I had the topic refugees and Europe before when pointing to a map by Philippe Rekacewicz about the Schengen border. Now it is on the agenda again since the fortress Europe worries about the growing number of “intruders” and the lack of a consensus on how to deal with them (http://www.bbc.co.uk/news/world-europe-13109631). The data journalism specialist OWNI has a nice interactive map on that topic:
Category Archives: Politics
A beautiful interactive infographic by Gregor Aisch visualizing the donations to political parties in Germany can be found on the blog vis4.net.
This is especially interesting since the influence of lobbyism on German politics has become more and more clear recently. More transparency in this issue is crucial. Germany is one of the few countries in the world that has not ratified the United Nations Convention on Corruption (UNCAC) which is mainly because of a lack of law enforcement in the field of bribery of members of parliament.
The recent referendum in Hamburg reveals some interesting coherences. Subject was a school reform that aimed at a letting students learn together at the same school till 6th grade. And then split up into two different kinds of secondary schools (Gymnasium and Stadtteilschule). Till now it is common in Germany to seperate the kids after 4th grade. They then go to either Gymnasium (aiming at a higher education entrance qualification) or lower level schools like Realschule or Hauptschule. It is often critized that to some extend a social segregation goes in hand with this educational system. Indeed children from the upper class tend to achieve a university entrance qualification significantly more often than children from the working class. The reform aimed at attenuating this effect. However in Hamburg an obscure parents initiative has formed with the goal to prevent the reform. They don’t lay open who supports them with money of which they have enough to run an effective PR campaign that brought a successful result at the end since the reform was rejected by the voters at the end. This leads to questioning the sense of such a basic democratic referendum when there are opinions and interests that are powerful enough to run a campaing while others are not.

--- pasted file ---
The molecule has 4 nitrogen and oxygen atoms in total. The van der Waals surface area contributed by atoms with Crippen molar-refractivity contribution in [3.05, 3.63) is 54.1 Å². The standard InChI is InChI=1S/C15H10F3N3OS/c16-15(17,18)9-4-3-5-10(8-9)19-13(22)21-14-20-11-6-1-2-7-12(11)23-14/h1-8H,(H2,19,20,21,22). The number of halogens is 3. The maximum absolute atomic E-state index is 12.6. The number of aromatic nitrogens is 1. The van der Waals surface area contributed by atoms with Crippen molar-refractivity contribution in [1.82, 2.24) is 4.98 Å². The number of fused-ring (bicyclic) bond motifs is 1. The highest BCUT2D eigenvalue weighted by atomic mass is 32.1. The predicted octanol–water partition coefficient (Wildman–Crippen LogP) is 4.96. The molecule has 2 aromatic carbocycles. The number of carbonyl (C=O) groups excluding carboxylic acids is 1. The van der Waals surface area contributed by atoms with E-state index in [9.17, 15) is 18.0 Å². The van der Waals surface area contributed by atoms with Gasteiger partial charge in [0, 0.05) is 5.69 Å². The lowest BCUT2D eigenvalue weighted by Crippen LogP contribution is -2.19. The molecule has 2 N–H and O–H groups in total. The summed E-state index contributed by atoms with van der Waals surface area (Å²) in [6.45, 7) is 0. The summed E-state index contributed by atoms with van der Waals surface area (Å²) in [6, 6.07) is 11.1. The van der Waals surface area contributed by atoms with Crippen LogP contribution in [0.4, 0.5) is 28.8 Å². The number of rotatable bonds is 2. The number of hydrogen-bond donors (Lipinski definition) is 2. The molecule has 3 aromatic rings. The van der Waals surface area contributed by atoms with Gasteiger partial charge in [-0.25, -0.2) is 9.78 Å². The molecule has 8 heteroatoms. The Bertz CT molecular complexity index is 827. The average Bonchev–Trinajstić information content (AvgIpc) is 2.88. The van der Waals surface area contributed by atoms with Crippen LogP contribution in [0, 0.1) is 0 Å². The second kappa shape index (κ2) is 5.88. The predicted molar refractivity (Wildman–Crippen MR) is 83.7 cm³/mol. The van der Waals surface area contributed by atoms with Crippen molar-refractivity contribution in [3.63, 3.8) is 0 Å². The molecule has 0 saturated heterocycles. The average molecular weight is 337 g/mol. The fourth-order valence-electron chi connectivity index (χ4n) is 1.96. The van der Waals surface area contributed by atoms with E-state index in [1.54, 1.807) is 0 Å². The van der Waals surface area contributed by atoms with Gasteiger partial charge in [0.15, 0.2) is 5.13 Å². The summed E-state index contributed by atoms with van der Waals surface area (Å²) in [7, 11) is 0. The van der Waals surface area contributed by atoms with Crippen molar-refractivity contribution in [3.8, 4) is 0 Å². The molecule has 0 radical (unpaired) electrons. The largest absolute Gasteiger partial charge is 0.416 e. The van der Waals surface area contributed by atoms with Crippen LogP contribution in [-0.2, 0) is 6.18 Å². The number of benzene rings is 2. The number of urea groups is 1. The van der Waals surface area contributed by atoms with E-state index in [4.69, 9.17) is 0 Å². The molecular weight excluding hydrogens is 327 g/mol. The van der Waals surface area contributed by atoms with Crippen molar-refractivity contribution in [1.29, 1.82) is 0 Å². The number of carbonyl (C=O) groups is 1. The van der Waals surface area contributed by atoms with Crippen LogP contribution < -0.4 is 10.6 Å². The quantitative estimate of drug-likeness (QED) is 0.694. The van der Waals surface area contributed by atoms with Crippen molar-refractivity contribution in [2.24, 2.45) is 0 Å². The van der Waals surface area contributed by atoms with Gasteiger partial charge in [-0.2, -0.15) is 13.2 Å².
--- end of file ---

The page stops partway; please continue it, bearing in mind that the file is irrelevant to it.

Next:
The referendum was meant for the benefit of the lower class whose children might profit from a longer learning together at elementary school. But surprisingly the lower class did not participate much in the referendum. Looking at the maps of the voter turnout and comparing them to a map that reflects the social situation in Hamburg it is striking that the districts with the highest voter turnout are congruent with those with the highest average income. Or, the districts with the lowest voter turnout are the ones with the highest share of inhabitants receiving welfare aid. The amount of schoolchilds living in a district, although they were the main subject of the referendum, did not correlate with the voter turnout.
Some people are talking about a class struggle. One might get to this conclusion considering the circumstances. But one should also not forget that this referendum reveals the absurdity of the German educational system where every federal state can make its own laws. And some federal states are very small (Hamburg for instance is just the city itsself – a city state so to say). Some middle class families might have voted against the reform simply because they would not like to be confronted with a different school system should they move to the suburbs one day.
Election results have recently been a hot topic in Germany with the past elections in the federal state of Northrhine-Westphalia. I used this occasion to finish an idea I had in mind for a while: Visualise the last election results as a bivariate stripe pattern. The method as such is not new however taking the voters turnout as second variable adds some spice to it. Looks a bit like a 70’s wallpaper, doesn’t it?
The term “others” refers to the accumulated share of all votes for parties that did not reach 5% of the votes (threshold to gain a parliament seat).
There seems to be a lot in disorder these days in Europe. Greece on the edge of bankruptcy and the Euro under pressure like never before. However the skeletons that come out of their closets now have been knocking for a while. The situation after all is not amusing and would diserve a proper map visualising data that shows what is really going on. The data is available but if the day just had more than 24 hours… The map will come sooner or later I promise. It is probably going to be an angry map since that issue and how our politicians deal with it is upsetting me regularly.
So for now a more amusing map (I hope the authors meant it that way) found on the Economist online yesterday. For those who want to get to know more about the current mess in Europe and what should be done, I recommend reading this open letter from the German blog nachdenkseiten.de.
Make sure to read the article to understand what is behind that new order.